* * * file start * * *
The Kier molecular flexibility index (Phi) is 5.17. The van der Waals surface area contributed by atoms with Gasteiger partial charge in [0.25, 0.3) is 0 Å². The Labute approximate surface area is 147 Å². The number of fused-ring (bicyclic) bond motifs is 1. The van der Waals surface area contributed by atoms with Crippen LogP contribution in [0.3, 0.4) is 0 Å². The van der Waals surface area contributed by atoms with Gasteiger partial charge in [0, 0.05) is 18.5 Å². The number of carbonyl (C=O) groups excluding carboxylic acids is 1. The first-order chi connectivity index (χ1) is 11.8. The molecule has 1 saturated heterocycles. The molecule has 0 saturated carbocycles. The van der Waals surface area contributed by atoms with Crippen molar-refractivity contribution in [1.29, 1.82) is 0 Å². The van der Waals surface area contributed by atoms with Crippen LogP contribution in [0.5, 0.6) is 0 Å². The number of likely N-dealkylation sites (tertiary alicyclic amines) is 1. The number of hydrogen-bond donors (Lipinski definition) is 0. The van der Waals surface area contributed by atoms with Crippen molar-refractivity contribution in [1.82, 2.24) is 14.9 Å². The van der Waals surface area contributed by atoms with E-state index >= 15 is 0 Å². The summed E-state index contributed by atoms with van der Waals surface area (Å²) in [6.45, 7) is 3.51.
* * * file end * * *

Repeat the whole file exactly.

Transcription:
The Kier molecular flexibility index (Phi) is 5.17. The van der Waals surface area contributed by atoms with Gasteiger partial charge in [0.25, 0.3) is 0 Å². The Labute approximate surface area is 147 Å². The number of fused-ring (bicyclic) bond motifs is 1. The van der Waals surface area contributed by atoms with Crippen LogP contribution in [0.3, 0.4) is 0 Å². The van der Waals surface area contributed by atoms with Gasteiger partial charge in [0, 0.05) is 18.5 Å². The number of carbonyl (C=O) groups excluding carboxylic acids is 1. The first-order chi connectivity index (χ1) is 11.8. The molecule has 1 saturated heterocycles. The molecule has 0 saturated carbocycles. The van der Waals surface area contributed by atoms with Crippen molar-refractivity contribution in [1.29, 1.82) is 0 Å². The van der Waals surface area contributed by atoms with Crippen LogP contribution in [0.5, 0.6) is 0 Å². The number of likely N-dealkylation sites (tertiary alicyclic amines) is 1. The number of hydrogen-bond donors (Lipinski definition) is 0. The van der Waals surface area contributed by atoms with Crippen molar-refractivity contribution in [1.82, 2.24) is 14.9 Å². The van der Waals surface area contributed by atoms with E-state index >= 15 is 0 Å². The summed E-state index contributed by atoms with van der Waals surface area (Å²) in [6.45, 7) is 3.51.